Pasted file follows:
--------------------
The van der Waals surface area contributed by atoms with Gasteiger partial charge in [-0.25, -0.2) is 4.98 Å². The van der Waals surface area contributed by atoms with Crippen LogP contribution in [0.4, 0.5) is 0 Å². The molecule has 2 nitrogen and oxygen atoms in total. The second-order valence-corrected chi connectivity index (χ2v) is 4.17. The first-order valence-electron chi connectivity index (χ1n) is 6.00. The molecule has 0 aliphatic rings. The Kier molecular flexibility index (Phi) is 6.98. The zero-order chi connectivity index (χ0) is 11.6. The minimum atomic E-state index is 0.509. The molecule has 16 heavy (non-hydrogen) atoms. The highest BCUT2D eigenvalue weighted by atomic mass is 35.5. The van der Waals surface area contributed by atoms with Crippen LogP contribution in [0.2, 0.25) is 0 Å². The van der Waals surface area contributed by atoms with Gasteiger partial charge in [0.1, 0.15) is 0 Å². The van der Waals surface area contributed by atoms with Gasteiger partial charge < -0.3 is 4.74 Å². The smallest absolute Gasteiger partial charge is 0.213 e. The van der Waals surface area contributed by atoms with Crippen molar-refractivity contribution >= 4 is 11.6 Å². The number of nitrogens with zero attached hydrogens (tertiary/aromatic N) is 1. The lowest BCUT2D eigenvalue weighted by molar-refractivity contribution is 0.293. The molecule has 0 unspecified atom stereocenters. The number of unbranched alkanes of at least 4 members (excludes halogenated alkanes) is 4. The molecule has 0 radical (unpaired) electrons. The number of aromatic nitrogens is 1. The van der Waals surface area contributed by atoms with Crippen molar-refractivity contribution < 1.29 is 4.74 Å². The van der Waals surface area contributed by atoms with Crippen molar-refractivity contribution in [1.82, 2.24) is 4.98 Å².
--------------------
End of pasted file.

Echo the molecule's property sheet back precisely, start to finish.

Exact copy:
The van der Waals surface area contributed by atoms with Gasteiger partial charge in [-0.25, -0.2) is 4.98 Å². The van der Waals surface area contributed by atoms with Crippen LogP contribution in [0.4, 0.5) is 0 Å². The molecule has 2 nitrogen and oxygen atoms in total. The second-order valence-corrected chi connectivity index (χ2v) is 4.17. The first-order valence-electron chi connectivity index (χ1n) is 6.00. The molecule has 0 aliphatic rings. The Kier molecular flexibility index (Phi) is 6.98. The zero-order chi connectivity index (χ0) is 11.6. The minimum atomic E-state index is 0.509. The molecule has 16 heavy (non-hydrogen) atoms. The highest BCUT2D eigenvalue weighted by atomic mass is 35.5. The van der Waals surface area contributed by atoms with Crippen LogP contribution in [0.2, 0.25) is 0 Å². The van der Waals surface area contributed by atoms with Gasteiger partial charge in [0.1, 0.15) is 0 Å². The van der Waals surface area contributed by atoms with Gasteiger partial charge < -0.3 is 4.74 Å². The smallest absolute Gasteiger partial charge is 0.213 e. The van der Waals surface area contributed by atoms with Crippen molar-refractivity contribution >= 4 is 11.6 Å². The number of nitrogens with zero attached hydrogens (tertiary/aromatic N) is 1. The lowest BCUT2D eigenvalue weighted by molar-refractivity contribution is 0.293. The molecule has 0 unspecified atom stereocenters. The number of unbranched alkanes of at least 4 members (excludes halogenated alkanes) is 4. The molecule has 0 radical (unpaired) electrons. The number of aromatic nitrogens is 1. The van der Waals surface area contributed by atoms with Crippen molar-refractivity contribution < 1.29 is 4.74 Å². The van der Waals surface area contributed by atoms with Crippen molar-refractivity contribution in [1.82, 2.24) is 4.98 Å².